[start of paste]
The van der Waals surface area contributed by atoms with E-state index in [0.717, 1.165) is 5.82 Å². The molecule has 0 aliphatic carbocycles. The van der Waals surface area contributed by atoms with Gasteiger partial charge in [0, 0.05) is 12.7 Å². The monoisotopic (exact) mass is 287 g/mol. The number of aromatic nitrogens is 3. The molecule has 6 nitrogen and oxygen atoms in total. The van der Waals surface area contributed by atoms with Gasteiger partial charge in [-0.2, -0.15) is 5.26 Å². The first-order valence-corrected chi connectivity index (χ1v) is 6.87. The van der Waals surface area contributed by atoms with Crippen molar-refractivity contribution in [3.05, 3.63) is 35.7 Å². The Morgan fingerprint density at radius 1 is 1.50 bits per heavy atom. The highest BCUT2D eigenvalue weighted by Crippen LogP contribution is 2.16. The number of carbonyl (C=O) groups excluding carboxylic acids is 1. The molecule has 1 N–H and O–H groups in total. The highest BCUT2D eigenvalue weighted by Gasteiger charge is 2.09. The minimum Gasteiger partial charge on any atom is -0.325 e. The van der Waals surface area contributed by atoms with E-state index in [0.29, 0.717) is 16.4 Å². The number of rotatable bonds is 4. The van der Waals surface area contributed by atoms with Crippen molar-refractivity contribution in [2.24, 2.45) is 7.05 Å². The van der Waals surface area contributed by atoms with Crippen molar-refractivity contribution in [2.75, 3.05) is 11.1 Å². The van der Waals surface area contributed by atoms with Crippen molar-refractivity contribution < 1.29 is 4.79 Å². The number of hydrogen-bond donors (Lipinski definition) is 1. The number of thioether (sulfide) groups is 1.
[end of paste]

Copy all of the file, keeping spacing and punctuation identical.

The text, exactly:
The van der Waals surface area contributed by atoms with E-state index in [0.717, 1.165) is 5.82 Å². The molecule has 0 aliphatic carbocycles. The van der Waals surface area contributed by atoms with Gasteiger partial charge in [0, 0.05) is 12.7 Å². The monoisotopic (exact) mass is 287 g/mol. The number of aromatic nitrogens is 3. The molecule has 6 nitrogen and oxygen atoms in total. The van der Waals surface area contributed by atoms with Gasteiger partial charge in [-0.2, -0.15) is 5.26 Å². The first-order valence-corrected chi connectivity index (χ1v) is 6.87. The van der Waals surface area contributed by atoms with Crippen molar-refractivity contribution in [3.05, 3.63) is 35.7 Å². The Morgan fingerprint density at radius 1 is 1.50 bits per heavy atom. The highest BCUT2D eigenvalue weighted by Crippen LogP contribution is 2.16. The number of carbonyl (C=O) groups excluding carboxylic acids is 1. The molecule has 1 N–H and O–H groups in total. The highest BCUT2D eigenvalue weighted by Gasteiger charge is 2.09. The minimum Gasteiger partial charge on any atom is -0.325 e. The van der Waals surface area contributed by atoms with E-state index in [0.29, 0.717) is 16.4 Å². The number of rotatable bonds is 4. The van der Waals surface area contributed by atoms with Crippen molar-refractivity contribution in [2.24, 2.45) is 7.05 Å². The van der Waals surface area contributed by atoms with Crippen molar-refractivity contribution in [2.75, 3.05) is 11.1 Å². The van der Waals surface area contributed by atoms with Crippen molar-refractivity contribution < 1.29 is 4.79 Å². The number of hydrogen-bond donors (Lipinski definition) is 1. The number of thioether (sulfide) groups is 1.